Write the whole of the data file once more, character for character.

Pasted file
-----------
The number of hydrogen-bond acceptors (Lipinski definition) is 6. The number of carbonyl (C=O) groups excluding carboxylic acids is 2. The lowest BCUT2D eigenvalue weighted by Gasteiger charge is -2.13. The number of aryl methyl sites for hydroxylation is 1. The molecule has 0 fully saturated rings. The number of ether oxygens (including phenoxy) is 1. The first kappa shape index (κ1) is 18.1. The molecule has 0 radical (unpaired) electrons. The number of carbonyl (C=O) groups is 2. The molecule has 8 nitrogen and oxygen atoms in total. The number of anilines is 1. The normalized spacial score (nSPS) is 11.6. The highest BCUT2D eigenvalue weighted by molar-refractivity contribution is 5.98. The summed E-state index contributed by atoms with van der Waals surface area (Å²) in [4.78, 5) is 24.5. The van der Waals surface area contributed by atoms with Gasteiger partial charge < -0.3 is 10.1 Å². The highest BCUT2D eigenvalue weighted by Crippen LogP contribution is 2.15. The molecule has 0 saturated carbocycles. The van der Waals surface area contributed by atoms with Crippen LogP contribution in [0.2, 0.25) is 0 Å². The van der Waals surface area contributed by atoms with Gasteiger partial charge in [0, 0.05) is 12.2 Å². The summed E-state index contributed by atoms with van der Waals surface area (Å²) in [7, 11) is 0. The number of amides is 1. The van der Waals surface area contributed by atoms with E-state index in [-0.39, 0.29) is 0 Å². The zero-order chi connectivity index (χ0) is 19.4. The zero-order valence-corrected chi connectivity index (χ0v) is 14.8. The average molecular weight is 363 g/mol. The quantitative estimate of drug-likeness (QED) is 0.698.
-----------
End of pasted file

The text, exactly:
The number of hydrogen-bond acceptors (Lipinski definition) is 6. The number of carbonyl (C=O) groups excluding carboxylic acids is 2. The lowest BCUT2D eigenvalue weighted by Gasteiger charge is -2.13. The number of aryl methyl sites for hydroxylation is 1. The molecule has 0 fully saturated rings. The number of ether oxygens (including phenoxy) is 1. The first kappa shape index (κ1) is 18.1. The molecule has 0 radical (unpaired) electrons. The number of carbonyl (C=O) groups is 2. The molecule has 8 nitrogen and oxygen atoms in total. The number of anilines is 1. The normalized spacial score (nSPS) is 11.6. The highest BCUT2D eigenvalue weighted by molar-refractivity contribution is 5.98. The summed E-state index contributed by atoms with van der Waals surface area (Å²) in [4.78, 5) is 24.5. The van der Waals surface area contributed by atoms with Gasteiger partial charge < -0.3 is 10.1 Å². The highest BCUT2D eigenvalue weighted by Crippen LogP contribution is 2.15. The molecule has 0 saturated carbocycles. The van der Waals surface area contributed by atoms with Crippen LogP contribution in [0.2, 0.25) is 0 Å². The van der Waals surface area contributed by atoms with Gasteiger partial charge in [0, 0.05) is 12.2 Å². The summed E-state index contributed by atoms with van der Waals surface area (Å²) in [7, 11) is 0. The number of amides is 1. The van der Waals surface area contributed by atoms with E-state index in [-0.39, 0.29) is 0 Å². The zero-order chi connectivity index (χ0) is 19.4. The zero-order valence-corrected chi connectivity index (χ0v) is 14.8. The average molecular weight is 363 g/mol. The quantitative estimate of drug-likeness (QED) is 0.698.